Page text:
(This is going to be a long one, mostly because of quotes. Bear with me.)
Advanced Media Network: Do Video Games Create Killers?
I found this interesting – it’s basically several short editorials on the same page. I don’t agree with all of them, but there were some good ones. Here’s the first one that caught my eye, and I’m going to post it in its entirety here, it’s a good read:
Any time a tragedy such as the one at Virginia Tech occurs the first reaction is to search for answers. Video games have been a very popular answer for those looking to find a simple reason that doesn’t involve personal responsibility. This scrutiny has escalated over the last few years as the medium has grown and its content matured into more adult territory. Without the ability to unquestionably call games an art form it’s inevitable that the media would scapegoat the content of certain titles for many of societyÂ?s ills. I’m afraid this won’t change in the future, at least for a generation or more.
But the simple fact is personal responsibility is out of style in America. For whatever reason people are more comfortable saying X caused this person to commit an atrocity then simply stating the obvious fact they had a psychological problem and even if X had never existed they would have still done the terrible actions. The fact no video games were found in the apartment of the Virginia Tech killer caused me to breathe a sigh of relief. Not because I even remotely believed they could have been the cause of the murders, but because I knew they would be get much of the blame regardless of other factual information.
Games are relatively new in our culture, they’ve only been around for a few decades. Murders happened before games, and they will continue to happen if games for some reason cease to be produced. To blame games for murders is short-sighted and causes the real problems to be overlooked. Rather than blame an interactive program perhaps we should spend more time attempting to understand and correct the psychological condition of those who commit these crimes. It isn’t nearly as convenient, and not as lucrative for sensationalist lawyers, but it has a much better chance of yielding information that could stop something like this from happening again. And isn’t that the most important thing?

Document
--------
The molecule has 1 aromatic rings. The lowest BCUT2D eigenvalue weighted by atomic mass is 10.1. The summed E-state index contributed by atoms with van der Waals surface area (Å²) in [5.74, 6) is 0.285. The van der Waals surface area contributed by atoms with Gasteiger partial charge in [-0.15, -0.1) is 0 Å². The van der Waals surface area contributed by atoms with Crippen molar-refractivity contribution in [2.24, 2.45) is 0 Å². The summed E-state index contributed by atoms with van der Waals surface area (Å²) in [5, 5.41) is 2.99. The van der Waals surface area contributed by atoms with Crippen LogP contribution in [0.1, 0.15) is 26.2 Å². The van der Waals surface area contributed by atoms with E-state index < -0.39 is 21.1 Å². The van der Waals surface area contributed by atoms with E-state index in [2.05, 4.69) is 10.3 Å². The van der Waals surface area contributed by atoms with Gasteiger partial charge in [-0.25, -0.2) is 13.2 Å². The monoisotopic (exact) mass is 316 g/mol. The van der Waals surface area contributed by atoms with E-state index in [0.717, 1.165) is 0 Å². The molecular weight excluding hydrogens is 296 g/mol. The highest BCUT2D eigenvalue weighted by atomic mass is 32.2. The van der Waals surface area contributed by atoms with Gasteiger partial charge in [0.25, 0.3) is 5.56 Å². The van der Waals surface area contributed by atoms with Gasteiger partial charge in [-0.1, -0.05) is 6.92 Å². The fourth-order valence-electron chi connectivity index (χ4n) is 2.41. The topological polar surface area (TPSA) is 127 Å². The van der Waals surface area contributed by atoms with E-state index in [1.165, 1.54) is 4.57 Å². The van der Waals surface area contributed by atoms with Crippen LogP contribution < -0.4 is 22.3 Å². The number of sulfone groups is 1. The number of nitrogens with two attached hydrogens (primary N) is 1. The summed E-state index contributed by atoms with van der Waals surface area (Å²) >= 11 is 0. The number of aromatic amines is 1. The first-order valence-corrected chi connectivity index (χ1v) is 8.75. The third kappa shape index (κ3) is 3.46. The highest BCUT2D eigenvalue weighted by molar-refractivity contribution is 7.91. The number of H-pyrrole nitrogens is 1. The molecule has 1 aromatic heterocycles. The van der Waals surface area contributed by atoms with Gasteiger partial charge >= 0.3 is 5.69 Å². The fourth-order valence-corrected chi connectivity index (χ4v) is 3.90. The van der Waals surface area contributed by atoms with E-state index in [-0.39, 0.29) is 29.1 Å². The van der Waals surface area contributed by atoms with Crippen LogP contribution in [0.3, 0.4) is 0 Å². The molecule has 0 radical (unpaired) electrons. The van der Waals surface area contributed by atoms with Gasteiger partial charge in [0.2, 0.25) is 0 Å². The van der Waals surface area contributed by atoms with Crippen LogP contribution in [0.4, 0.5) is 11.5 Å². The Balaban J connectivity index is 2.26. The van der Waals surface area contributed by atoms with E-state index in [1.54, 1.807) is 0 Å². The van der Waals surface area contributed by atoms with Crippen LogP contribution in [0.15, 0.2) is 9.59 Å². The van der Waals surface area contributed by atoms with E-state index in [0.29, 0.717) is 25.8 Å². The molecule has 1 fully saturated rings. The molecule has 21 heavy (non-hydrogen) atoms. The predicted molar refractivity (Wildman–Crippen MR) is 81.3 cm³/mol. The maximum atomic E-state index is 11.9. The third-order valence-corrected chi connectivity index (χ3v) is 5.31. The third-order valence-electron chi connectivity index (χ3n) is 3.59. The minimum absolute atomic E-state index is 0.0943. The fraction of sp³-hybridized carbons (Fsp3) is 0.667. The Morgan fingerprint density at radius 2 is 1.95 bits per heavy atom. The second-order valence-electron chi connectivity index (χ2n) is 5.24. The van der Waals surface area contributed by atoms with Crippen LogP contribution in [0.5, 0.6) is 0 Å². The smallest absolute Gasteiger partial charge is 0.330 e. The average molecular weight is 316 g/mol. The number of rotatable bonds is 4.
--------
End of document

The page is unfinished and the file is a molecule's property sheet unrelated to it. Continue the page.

Definitely one of the more well-written and to-the-point opinion pieces I’ve read in recent days. Here’s some more tidbits from others:
People can’t predict who will go insane and when. It just isn’t possible. Society wants to find something that they can say was the cause after the fact, but sometimes it’s just because someone was too disturbed to begin with and nobody paid attention until it was too late. (…) There is a distinct difference between what is real, and what is fiction. Polygons and pixels and flesh and blood are worlds apart. There is no simulation in this world that can prepare someone to take a human life. (…) Video games had nothing to do with it, but it is a part of our popular culture that people commonly affix with violence so it takes the blame, just like other popular mediums of the past and present. Rock & Roll, Movies, Radio, Television–it’s all the same.